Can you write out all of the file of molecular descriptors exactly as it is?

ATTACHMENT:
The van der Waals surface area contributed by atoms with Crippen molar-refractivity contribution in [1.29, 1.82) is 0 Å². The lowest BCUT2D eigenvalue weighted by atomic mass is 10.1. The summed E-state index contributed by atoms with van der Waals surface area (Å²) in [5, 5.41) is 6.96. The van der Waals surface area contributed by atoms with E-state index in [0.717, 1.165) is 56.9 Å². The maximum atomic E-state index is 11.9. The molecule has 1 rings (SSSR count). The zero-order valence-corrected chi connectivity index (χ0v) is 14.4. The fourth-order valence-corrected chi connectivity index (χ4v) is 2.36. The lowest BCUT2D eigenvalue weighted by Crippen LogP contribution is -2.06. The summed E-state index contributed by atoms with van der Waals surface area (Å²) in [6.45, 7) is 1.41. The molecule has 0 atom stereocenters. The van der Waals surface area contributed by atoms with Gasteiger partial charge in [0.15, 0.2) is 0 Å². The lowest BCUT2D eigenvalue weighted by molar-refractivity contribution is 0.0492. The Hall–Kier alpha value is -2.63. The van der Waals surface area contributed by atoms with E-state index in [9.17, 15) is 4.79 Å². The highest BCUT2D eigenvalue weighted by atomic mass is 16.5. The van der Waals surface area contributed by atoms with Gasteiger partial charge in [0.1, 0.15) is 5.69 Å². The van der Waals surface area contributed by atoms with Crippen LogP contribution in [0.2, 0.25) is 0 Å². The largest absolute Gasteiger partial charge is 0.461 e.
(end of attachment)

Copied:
The van der Waals surface area contributed by atoms with Crippen molar-refractivity contribution in [1.29, 1.82) is 0 Å². The lowest BCUT2D eigenvalue weighted by atomic mass is 10.1. The summed E-state index contributed by atoms with van der Waals surface area (Å²) in [5, 5.41) is 6.96. The van der Waals surface area contributed by atoms with E-state index in [0.717, 1.165) is 56.9 Å². The maximum atomic E-state index is 11.9. The molecule has 1 rings (SSSR count). The zero-order valence-corrected chi connectivity index (χ0v) is 14.4. The fourth-order valence-corrected chi connectivity index (χ4v) is 2.36. The lowest BCUT2D eigenvalue weighted by Crippen LogP contribution is -2.06. The summed E-state index contributed by atoms with van der Waals surface area (Å²) in [6.45, 7) is 1.41. The molecule has 0 atom stereocenters. The van der Waals surface area contributed by atoms with Gasteiger partial charge in [0.15, 0.2) is 0 Å². The lowest BCUT2D eigenvalue weighted by molar-refractivity contribution is 0.0492. The Hall–Kier alpha value is -2.63. The van der Waals surface area contributed by atoms with E-state index in [9.17, 15) is 4.79 Å². The highest BCUT2D eigenvalue weighted by atomic mass is 16.5. The van der Waals surface area contributed by atoms with Gasteiger partial charge in [0.1, 0.15) is 5.69 Å². The van der Waals surface area contributed by atoms with Crippen LogP contribution in [0.2, 0.25) is 0 Å². The largest absolute Gasteiger partial charge is 0.461 e.